In the year 1903 — the exact moment is now lost to history — Sherlock Holmes proclaimed to the world he was quitting England's Capital to go into retirement on a small, wind-swept farm in the Sussex South Downs. His shocked comrade-in-arms Dr. John H. Watson was later to write, 'The decision took me utterly by surprise. I thought I had become an institution around Holmes, like his Stradivarius, or the old, oily black clay pipe and his index books.' Reluctantly Watson wrote up three recent cases yet unpublished and returned to his medical practice. Holmes retirement didn't last long. Once more his faithful Amanuensis Watson took up his pen — and his Army Service revolver. The result was three more of the most intriguing cases ever undertaken by the famous pair. All six adventures have now been brought together in this special edition.
A Most Diabolical Plot. 'Not 'til the day the bugle blows for me shall I forget the most diabolical attempt ever made on my friend Sherlock Holmes's life.'
The Ghost of Dorset House. 'At eight o'clock on an April evening in 1894 a ghost came upon an intruder in a great London mansion and chased him through pitch-black staterooms and corridors.'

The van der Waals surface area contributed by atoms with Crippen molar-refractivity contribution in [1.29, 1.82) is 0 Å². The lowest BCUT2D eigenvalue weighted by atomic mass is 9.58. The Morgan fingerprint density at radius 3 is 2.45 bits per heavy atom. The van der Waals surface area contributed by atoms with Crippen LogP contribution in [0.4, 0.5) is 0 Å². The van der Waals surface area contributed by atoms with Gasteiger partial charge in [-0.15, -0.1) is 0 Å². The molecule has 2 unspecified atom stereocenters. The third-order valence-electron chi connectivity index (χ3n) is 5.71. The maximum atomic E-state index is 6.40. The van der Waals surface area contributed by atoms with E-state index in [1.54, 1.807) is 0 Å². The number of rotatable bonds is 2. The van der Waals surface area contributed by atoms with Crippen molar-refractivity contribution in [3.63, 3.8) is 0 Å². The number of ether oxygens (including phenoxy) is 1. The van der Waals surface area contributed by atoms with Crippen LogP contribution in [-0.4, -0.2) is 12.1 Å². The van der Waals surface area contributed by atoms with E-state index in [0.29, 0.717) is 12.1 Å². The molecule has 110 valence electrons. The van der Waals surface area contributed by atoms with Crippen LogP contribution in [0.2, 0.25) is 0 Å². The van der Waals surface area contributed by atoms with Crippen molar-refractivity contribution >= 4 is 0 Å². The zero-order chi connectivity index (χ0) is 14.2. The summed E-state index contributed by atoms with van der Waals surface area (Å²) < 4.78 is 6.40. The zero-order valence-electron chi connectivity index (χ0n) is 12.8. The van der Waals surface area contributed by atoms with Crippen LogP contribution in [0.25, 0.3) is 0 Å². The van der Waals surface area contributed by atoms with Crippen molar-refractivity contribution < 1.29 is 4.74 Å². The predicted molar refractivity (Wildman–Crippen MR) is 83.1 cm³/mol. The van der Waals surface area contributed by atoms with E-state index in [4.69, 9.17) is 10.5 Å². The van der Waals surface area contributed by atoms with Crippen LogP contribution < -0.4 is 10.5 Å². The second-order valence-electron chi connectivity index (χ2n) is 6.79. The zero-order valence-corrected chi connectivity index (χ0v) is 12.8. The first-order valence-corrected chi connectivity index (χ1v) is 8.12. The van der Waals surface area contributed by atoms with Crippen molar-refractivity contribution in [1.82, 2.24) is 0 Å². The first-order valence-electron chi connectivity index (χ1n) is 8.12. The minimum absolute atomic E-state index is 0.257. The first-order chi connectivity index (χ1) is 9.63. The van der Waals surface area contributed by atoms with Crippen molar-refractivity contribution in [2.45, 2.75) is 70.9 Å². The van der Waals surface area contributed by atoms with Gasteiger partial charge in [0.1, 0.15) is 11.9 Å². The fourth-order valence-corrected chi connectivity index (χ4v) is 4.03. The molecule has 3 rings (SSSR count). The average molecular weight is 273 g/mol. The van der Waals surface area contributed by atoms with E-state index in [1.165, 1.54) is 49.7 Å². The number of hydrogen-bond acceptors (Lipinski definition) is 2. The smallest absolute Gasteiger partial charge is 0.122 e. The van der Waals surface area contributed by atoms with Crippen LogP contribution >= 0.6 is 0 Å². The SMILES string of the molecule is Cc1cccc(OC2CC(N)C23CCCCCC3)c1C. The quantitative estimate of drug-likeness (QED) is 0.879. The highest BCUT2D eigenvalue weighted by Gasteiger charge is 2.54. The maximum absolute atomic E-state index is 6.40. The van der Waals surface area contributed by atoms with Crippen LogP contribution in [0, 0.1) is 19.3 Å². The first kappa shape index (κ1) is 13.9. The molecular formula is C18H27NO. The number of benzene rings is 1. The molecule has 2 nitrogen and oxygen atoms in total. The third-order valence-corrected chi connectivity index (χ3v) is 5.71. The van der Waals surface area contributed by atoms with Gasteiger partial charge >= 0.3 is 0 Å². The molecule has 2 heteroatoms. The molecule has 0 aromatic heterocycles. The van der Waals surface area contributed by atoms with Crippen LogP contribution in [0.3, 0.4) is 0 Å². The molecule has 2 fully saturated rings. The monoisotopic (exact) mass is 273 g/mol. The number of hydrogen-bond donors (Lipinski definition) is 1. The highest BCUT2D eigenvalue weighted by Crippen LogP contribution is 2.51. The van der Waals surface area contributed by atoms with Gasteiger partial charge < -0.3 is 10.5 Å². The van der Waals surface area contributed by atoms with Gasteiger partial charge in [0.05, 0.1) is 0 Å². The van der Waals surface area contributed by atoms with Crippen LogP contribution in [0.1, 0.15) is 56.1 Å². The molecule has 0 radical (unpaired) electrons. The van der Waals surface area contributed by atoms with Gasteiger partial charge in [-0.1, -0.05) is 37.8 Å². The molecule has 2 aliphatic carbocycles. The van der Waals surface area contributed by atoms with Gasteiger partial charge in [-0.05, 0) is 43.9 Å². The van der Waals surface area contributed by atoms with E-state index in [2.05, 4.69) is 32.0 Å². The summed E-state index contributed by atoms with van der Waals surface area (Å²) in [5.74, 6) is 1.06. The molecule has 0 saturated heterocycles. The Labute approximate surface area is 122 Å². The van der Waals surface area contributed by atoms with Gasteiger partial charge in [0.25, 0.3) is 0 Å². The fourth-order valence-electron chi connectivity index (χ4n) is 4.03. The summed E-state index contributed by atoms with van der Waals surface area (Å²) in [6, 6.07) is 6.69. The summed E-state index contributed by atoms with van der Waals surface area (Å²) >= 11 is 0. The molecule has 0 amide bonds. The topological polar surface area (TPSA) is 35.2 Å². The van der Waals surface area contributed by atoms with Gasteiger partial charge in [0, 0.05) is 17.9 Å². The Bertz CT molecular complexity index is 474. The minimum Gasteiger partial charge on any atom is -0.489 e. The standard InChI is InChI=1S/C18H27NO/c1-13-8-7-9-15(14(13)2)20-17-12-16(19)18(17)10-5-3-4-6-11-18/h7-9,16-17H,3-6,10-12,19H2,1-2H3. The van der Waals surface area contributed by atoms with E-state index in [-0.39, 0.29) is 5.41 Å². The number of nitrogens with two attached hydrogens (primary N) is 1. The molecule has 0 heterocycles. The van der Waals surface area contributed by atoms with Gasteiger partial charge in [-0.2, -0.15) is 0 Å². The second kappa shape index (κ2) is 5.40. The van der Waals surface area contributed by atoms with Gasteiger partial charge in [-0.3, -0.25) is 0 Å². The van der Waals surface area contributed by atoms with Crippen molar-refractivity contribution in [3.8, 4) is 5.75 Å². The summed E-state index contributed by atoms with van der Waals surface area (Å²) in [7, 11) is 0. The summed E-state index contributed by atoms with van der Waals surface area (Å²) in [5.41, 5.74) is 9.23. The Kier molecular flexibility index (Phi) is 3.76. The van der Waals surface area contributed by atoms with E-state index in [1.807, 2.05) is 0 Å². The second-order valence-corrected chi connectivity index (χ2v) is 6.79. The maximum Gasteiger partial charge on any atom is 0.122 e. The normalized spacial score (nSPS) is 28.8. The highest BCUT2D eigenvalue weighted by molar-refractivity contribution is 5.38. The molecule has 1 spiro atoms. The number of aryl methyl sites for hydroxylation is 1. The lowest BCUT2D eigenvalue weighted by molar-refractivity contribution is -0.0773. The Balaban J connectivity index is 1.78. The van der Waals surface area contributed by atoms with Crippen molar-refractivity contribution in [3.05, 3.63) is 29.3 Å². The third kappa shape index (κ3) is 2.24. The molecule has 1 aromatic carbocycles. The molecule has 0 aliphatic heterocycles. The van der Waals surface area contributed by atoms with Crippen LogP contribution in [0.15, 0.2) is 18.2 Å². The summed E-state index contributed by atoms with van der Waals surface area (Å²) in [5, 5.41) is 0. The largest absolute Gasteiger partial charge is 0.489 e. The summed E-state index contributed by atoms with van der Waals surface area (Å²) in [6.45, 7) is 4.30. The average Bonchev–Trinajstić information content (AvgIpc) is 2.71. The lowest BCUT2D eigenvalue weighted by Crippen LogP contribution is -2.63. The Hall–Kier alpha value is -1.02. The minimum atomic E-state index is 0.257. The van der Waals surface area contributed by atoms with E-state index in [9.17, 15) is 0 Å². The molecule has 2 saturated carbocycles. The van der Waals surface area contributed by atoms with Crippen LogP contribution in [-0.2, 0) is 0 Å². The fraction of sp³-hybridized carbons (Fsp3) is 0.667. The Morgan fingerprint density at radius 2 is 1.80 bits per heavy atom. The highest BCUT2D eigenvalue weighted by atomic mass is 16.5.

The Captain in the Duke of Wellington's Regiment. 'A ceremonial half-guard composed of six or seven men in the uniform of the Duke's Regiment was forming on the mansion's terrace, each soldier glancing through the barrel of his rifle to check for cleanliness. I turned the opera glasses on them.'
Die Weisse Frau. 'McCoy was waiting with an impatient air. On catching sight of me, he trotted up with the second horse. With a glance around but hardly a word of greeting, he cantered off, remaining silent until the horses had broken a little sweat.'
The Pegasus Affair. 'An envelope arrived at the surgery containing a newspaper cutting from The Eastbourne Chronicle, headed Grand National Horse Race To Be Run For The First Time Away From Aintree.'
The Mystery of the Missing Artefacts. 'The heavy door of my cell swung open. Rather than the surly Turkish warder bringing a once-daily bowl of watery grey soup, a visitor from the outside world stood there.'
For more on Tim Symonds' short stories and his Sherlock Holmes novels see at http://tim-symonds.co.uk